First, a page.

BP hoping new boss from US can help rebuild image
BP's new boss Bob Dudley was raised in the United States in a state hit by the Gulf of Mexico oil spill -- a background which the oil giant hopes will boost its image after Tony Hayward's departure.
The 54-year-old American was named on Tuesday as the firm's new chief executive after Hayward stepped down amid public outrage over the spill.
Although he will move to BP's London headquarters for the role, Dudley, who was raised in Mississippi, repeated his commitment to the region.
"In this change of roles, I particularly want the people of the Gulf Coast to know that my commitment to remediation and restitution in the region is not lessened," he said on Tuesday.
"I gave a promise to make it right and I will keep that promise."
Dudley, who was already in charge of the clean-up operation, is seen as a safe pair of hands with a wealth of experience. BP chairman Carl-Henric Svanberg has described him as a "robust operator".
Since taking control of the London-based firm's response to the oil spill last month, Dudley has taken a more conciliatory tone than his predecessor.
Gaffe-prone Hayward, a Briton, was sharply criticised in the United States, including by President Barack Obama, for blunders like saying he wanted his life back and joining a yacht race in Britain during the crisis.
"I grew up swimming and fishing off of the coast," Dudley told reporters in June after touring some of the oil-fouled areas in Louisiana.
"What I saw was painful and emotional and shocking. The images are disturbing on television, but when you see it first-hand it becomes personal."
Dudley has also admitted that the clean-up effort "has not been perfect" and acknowledged that the spill "will change the oil industry forever".
Accepting his new post Tuesday, Dudley said he was "honoured to be given the job of rebuilding BP's strengths and reputation but sad at the circumstances", paying tribute to his predecessor.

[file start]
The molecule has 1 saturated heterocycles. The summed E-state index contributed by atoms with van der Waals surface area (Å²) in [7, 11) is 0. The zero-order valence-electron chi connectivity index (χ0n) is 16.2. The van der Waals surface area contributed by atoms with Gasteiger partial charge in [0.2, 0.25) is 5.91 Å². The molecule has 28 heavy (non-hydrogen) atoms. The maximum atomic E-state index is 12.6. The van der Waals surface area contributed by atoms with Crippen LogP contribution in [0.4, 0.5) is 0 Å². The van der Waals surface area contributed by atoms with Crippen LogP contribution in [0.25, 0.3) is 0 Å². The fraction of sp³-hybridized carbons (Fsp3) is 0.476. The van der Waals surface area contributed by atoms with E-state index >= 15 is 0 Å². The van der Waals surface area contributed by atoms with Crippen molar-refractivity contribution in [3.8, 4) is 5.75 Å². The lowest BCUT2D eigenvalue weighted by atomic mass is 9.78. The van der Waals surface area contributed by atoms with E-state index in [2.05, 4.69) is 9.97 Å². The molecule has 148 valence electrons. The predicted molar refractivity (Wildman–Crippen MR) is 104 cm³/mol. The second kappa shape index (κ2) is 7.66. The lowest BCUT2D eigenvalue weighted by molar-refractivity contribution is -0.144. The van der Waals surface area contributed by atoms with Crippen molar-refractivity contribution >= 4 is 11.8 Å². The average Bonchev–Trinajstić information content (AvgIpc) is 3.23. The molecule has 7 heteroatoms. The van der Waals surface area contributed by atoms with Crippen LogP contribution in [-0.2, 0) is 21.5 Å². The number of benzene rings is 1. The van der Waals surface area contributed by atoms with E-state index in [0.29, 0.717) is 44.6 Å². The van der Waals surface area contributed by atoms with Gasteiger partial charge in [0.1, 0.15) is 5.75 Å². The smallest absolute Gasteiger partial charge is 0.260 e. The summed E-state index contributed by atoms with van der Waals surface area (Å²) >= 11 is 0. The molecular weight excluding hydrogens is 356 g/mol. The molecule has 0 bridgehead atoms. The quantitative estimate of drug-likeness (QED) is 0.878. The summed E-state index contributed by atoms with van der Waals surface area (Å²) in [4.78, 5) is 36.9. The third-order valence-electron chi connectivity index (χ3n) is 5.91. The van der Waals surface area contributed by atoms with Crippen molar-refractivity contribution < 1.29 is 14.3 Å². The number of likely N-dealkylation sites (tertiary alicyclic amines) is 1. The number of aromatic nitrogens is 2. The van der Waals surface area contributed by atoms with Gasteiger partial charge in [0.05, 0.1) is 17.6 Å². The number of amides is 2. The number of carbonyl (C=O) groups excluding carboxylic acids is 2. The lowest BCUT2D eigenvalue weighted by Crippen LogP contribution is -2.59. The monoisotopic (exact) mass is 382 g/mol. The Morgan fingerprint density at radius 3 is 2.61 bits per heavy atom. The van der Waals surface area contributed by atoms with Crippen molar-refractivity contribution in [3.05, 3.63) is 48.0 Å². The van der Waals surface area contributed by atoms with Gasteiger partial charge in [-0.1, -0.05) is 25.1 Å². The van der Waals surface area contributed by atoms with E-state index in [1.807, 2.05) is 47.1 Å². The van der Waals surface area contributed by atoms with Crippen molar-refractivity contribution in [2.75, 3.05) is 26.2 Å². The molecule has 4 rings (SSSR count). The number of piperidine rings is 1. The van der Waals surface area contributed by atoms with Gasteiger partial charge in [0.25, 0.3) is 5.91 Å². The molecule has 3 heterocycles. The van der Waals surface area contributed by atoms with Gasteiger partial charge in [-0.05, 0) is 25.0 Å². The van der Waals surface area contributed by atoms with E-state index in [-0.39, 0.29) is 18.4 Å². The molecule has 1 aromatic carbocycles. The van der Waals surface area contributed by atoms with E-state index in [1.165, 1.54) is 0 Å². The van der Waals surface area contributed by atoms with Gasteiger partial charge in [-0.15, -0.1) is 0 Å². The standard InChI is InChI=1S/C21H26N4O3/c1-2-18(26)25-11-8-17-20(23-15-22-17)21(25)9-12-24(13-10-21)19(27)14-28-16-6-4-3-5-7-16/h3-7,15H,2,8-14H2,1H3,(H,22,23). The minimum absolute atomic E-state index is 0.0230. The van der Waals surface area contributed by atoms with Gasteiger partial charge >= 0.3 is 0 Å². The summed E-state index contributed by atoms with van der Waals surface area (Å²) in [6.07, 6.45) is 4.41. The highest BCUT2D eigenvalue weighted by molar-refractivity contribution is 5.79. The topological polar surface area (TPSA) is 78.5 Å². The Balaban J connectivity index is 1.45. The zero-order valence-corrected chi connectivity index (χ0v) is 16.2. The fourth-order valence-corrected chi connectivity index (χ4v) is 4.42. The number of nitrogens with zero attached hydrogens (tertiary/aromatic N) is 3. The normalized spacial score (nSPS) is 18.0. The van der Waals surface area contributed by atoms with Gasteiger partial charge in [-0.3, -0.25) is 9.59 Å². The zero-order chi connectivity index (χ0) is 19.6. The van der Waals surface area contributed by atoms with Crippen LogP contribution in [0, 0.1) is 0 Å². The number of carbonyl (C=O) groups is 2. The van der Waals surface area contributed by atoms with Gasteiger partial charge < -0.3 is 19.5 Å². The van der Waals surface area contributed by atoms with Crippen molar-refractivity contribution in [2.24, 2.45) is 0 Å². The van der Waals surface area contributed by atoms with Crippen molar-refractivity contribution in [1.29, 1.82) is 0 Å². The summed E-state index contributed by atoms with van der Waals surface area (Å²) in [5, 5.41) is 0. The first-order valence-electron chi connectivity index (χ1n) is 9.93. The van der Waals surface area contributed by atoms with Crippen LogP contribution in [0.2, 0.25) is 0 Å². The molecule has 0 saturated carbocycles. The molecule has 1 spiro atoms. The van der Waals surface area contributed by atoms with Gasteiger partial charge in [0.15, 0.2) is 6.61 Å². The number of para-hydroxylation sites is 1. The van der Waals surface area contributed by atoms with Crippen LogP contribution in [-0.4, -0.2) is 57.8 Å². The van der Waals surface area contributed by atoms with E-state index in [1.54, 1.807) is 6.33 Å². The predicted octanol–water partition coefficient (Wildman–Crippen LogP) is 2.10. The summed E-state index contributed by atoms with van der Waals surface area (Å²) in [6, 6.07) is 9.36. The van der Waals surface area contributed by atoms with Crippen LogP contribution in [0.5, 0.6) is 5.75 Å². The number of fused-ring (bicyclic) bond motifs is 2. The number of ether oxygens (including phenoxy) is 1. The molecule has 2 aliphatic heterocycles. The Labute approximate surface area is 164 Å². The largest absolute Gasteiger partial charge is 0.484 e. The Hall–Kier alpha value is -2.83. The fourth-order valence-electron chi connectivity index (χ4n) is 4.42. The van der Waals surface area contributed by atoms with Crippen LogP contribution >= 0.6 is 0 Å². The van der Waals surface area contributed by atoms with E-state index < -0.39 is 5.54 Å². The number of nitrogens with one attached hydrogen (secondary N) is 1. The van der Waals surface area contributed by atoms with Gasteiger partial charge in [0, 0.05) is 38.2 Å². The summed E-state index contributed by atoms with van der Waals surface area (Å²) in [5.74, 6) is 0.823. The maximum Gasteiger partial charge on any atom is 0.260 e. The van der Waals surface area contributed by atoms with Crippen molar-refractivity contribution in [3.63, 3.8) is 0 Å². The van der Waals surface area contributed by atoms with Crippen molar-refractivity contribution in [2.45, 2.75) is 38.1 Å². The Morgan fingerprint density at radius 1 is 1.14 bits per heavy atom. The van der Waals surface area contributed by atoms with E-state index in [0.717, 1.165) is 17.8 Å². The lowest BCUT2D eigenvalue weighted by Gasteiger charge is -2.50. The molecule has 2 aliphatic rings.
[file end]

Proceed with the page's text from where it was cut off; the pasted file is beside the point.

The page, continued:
"I do not underestimate the nature of the task ahead, but the company is financially robust with an enviable portfolio of assets and professional teams that are among the best in the industry," he said.
"I believe this combination -- allied to clear, strategic direction -- will put BP on the road to recovery."
Before taking over as chief executive, Dudley's most high-profile job was as president and CEO of TNK-BP, the firm's joint venture with a group of Russian billionaires and Russia's third largest oil and gas company.
Dudley was ousted following a bitter management power struggle between the British and Russian shareholders which soured ties between London and Moscow.
He started the job in 2003, was forced out of Russia in 2008 and stepped down later that year, to be replaced by a Russian.
Before that, Dudley was responsible for BP's upstream businesses in countries including Russia, Angola, Algeria and Egypt and worked for Amoco before its merger with BP in 1998.
Such global experience once prompted Hayward to describe Dudley as "the (BP) management team's foreign secretary -- or perhaps secretary of state in American terms."
He will need all his powers of diplomacy to steer BP, which has lost around 40 percent of its market value since the spill, through the troubled period ahead.
It faces hundreds of pending lawsuits, not to mention hearings into the cause of the April 20 rig blast that should determine eventual liability, while the size of Hayward's severance package is also likely to raise eyebrows.
The firm is also facing additional controversy over claims, which it denies, that its lobbying helped secure the release of the Lockerbie bomber in order to secure a lucrative exploration deal with Libya.
The US Senate Foreign Relations Committee is set to investigate the allegations in a hearing Thursday.
Dudley was born in New York and is the son of a US naval officer. He has been married for 30 years, has two children and lives in London.
He has degrees from the University of Illinois, Thunderbird School of Global Management in Arizona and Southern Methodist University in Texas.
BP added Tuesday that Dudley will hand over his present duties to Lamar McKay, who is currently chairman and president of BP America.
© 2010 AFP